I am a lawyer. I am a lawyer who loves to be in the courtroom. But it inevitably happens each and every time I appear – those dreaded words, “ALL RISE.” And I sit, respectfully, reverently, but ultimately I do not rise because my wheelchair and I are tucked behind the counsel’s table.
It was during my first trial after graduating law school that I realized what I may be comfortable with, others, who I encounter in my daily work, may not be. It all started when the chief bailiff made his first announcement to the court: “All rise. The Honorable Judge is now presiding, and this court is now in session.” The bailiff had seen me preparing things in the courtroom before the start of the day, but the judge had not. So, when the judge entered and saw me seated behind the table, his eyes glared down at me and said, “You may be a young lawyer, but you need to show respect.” I knew what he was talking about. I politely backed my chair away from the table, and said, “I am sorry your honor, but as you see, I use a wheelchair.” The judge apologized, but there was a fumbled awkwardness now associated with me and my chair.
During a jury trial, it is not uncommon for the presiding judge to call all counsel to his podium for a conversation outside the ears of the jury. During the same trial, I was sitting with the other lawyer at my firm at our table when an issue came up and the judge requested that counsel approach the bench. As I started moving toward the judge, he interrupted my movement and said: “Don’t worry about it. You can stay put, Mrs. Simoneaux.” I was embarrassed, frustrated and baffled. How was I supposed to represent my client when I could not be a part of the process? What was my client going to think? What was the jury going to think?
At our next break, I sat and discussed the scenario with the partner at my firm. We didn’t want to make an issue of it in the middle of a trial with the jury watching, but how was I going to continue to practice law and zealously represent my client when the judge saw my wheelchair as uncharted territory in the courtroom?
My wheelchair is a part of me and an extension of who I am, but it does not define me – whether it be personally or professionally. So, to the extent I can, I use it as a tool to educate others. I devised a plan moving forward: Before entering any new courtroom in front of any new judge, I contact the clerk/assistant/secretary/staff attorney, whoever may be the eyes and ears of that judge, and speak with them. I ask if there is a lowered podium because most of them are far too high to be of any use. I ask if the judge would mind if I use counsel’s table instead of the podium. I ask how the judge would like for me to approach when an issue comes up. I ask any type of question that gently lets the judge know I will be entering in his/her courtroom in a different way than most, if not all, other lawyers she sees. But I am entering with the same goal I would have had before being in a chair – to represent my client to the best of my ability.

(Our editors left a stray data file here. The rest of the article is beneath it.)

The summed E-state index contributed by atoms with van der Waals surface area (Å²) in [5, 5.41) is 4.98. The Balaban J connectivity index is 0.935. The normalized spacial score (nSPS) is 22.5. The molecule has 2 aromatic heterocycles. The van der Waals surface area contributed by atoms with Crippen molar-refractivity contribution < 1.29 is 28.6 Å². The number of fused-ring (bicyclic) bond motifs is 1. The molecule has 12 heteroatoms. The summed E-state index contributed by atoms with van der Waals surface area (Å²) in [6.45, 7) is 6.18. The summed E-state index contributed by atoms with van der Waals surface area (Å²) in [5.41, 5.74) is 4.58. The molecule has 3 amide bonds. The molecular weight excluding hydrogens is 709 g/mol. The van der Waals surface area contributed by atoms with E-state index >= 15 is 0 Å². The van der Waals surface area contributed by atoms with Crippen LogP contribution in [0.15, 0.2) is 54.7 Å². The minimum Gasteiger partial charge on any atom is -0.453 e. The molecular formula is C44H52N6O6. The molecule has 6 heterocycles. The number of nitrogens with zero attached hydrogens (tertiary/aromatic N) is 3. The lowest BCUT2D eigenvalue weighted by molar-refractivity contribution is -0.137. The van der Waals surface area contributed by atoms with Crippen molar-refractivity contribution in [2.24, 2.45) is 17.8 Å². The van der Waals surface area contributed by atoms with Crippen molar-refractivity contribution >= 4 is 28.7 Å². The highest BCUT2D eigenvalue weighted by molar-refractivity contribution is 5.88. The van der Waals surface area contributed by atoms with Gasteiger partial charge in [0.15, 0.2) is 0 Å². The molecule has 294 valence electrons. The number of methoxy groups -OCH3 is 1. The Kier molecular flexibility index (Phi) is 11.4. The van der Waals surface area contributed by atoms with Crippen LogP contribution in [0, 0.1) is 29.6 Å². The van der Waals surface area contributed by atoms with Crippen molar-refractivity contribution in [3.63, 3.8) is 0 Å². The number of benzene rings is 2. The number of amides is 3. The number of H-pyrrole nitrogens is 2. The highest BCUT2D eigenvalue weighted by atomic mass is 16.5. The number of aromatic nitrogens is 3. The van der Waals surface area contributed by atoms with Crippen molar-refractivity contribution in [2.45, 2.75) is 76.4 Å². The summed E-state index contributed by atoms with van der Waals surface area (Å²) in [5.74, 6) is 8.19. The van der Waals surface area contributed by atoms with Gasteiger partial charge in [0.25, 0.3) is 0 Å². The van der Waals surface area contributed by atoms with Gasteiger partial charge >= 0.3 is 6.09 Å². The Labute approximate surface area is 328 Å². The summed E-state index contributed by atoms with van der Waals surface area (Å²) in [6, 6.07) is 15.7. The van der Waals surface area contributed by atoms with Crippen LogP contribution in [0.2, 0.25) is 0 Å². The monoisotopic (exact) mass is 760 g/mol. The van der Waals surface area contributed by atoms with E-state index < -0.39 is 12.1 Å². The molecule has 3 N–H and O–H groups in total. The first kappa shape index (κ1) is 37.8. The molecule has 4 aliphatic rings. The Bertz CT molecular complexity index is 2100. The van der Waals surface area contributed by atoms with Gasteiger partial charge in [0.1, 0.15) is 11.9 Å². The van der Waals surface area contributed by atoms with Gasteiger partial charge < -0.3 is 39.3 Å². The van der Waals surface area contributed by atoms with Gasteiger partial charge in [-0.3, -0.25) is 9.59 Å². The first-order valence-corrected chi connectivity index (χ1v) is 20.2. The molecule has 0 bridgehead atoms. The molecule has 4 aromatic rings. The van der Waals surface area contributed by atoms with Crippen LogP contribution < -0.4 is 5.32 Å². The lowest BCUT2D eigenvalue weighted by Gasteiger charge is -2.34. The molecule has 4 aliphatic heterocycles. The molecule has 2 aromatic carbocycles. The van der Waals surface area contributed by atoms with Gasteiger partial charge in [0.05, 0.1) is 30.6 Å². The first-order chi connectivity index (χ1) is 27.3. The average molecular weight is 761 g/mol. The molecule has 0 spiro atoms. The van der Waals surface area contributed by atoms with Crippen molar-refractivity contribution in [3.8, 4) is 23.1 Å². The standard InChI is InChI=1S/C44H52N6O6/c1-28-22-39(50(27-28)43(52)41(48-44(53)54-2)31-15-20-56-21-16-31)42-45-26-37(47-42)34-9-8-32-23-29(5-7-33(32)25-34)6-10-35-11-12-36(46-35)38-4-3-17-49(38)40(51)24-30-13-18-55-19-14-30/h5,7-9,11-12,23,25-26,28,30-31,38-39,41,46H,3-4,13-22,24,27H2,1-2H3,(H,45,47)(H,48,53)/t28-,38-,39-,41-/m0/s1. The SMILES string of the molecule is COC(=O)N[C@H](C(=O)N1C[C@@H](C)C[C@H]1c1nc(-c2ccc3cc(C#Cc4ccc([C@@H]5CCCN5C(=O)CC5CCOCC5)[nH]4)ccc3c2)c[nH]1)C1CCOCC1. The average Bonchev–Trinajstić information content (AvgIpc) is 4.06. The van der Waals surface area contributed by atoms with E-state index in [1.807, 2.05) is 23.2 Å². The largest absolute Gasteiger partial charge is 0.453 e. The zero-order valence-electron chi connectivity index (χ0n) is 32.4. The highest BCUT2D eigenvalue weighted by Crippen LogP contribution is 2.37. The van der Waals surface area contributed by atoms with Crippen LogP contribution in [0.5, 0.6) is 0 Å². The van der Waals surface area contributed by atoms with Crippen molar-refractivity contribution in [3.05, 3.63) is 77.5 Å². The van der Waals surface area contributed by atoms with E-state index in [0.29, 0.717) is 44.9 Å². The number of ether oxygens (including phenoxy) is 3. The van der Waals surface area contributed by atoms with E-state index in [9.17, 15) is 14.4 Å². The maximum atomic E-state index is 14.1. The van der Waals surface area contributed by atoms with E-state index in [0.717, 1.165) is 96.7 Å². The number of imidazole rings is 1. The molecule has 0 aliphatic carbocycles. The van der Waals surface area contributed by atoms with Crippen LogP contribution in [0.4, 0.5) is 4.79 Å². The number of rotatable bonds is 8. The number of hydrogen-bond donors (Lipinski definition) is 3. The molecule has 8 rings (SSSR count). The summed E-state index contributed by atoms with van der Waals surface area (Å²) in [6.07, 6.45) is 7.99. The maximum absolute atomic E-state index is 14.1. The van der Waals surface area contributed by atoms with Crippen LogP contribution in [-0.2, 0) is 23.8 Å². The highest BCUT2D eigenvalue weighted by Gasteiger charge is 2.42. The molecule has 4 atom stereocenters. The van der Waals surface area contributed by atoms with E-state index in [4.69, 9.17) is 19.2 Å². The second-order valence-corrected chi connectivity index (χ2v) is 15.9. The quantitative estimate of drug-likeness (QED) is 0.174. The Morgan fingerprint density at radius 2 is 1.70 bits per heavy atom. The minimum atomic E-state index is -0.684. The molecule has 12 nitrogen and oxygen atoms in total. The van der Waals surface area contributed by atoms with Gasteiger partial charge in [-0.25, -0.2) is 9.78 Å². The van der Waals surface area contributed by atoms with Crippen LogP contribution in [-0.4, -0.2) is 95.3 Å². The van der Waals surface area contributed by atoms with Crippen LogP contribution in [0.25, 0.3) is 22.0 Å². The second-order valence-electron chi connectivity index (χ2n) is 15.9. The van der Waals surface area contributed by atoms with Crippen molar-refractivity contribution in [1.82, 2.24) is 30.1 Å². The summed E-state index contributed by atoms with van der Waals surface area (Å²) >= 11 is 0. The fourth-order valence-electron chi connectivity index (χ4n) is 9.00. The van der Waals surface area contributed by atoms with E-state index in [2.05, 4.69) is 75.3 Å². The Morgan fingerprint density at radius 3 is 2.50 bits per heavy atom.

Thankfully, I have not run into these same technical issues since my groundbreaking trial, but I still am often welcomed with a sense of surprise when I appear in front of a judge or opposing lawyer, who up to that point has only known me by voice over the phone or via email. It puzzles me why me being in a chair in the workplace has to be looked at as an anomaly. Yet a little preparation on the front end – whether it be making sure a deposition location is wheelchair accessible or that the judge’s courtroom is set up so I can easily maneuver – is worth it to allow the focus of my workday in front of my professional peers to be on my job. It is important that you communicate what youneed to make your day be about your job, rather than your circumstance. Oh, and by the way, when I hear those words, “All Rise,” I sit up real straight and make sure I get the heck out from under that table as quickly as I can, in full view for that judge, so I don’t dare get that look again!
KELLEY SIMONEAUX is a volunteer at Shepherd Center and a former spinal cord injury patient at the hospital. She and her husband, Bradlee, live in Atlanta. Kelley is an attorney at Harris Penn Lowry LLP, where she focuses on representing individuals who have been catastrophically injured. Kelley is also a new mom to four-month-old daughter Mary Brooks.
Shepherd Center, located in Atlanta, Georgia, is a private, not-for-profit hospital specializing in medical treatment, research and rehabilitation for people with spinal cord injury, brain injury, multiple sclerosis, spine and chronic pain, and other neuromuscular conditions. Founded in 1975, Shepherd Center is ranked by U.S. News & World Report among the top 10 rehabilitation hospitals in the nation. In its more than four decades, Shepherd Center has grown from a six-bed rehabilitation unit to a world-renowned, 152-bed hospital that treats more than 900 inpatients, 575 day program patients and more than 7,100 outpatients each year.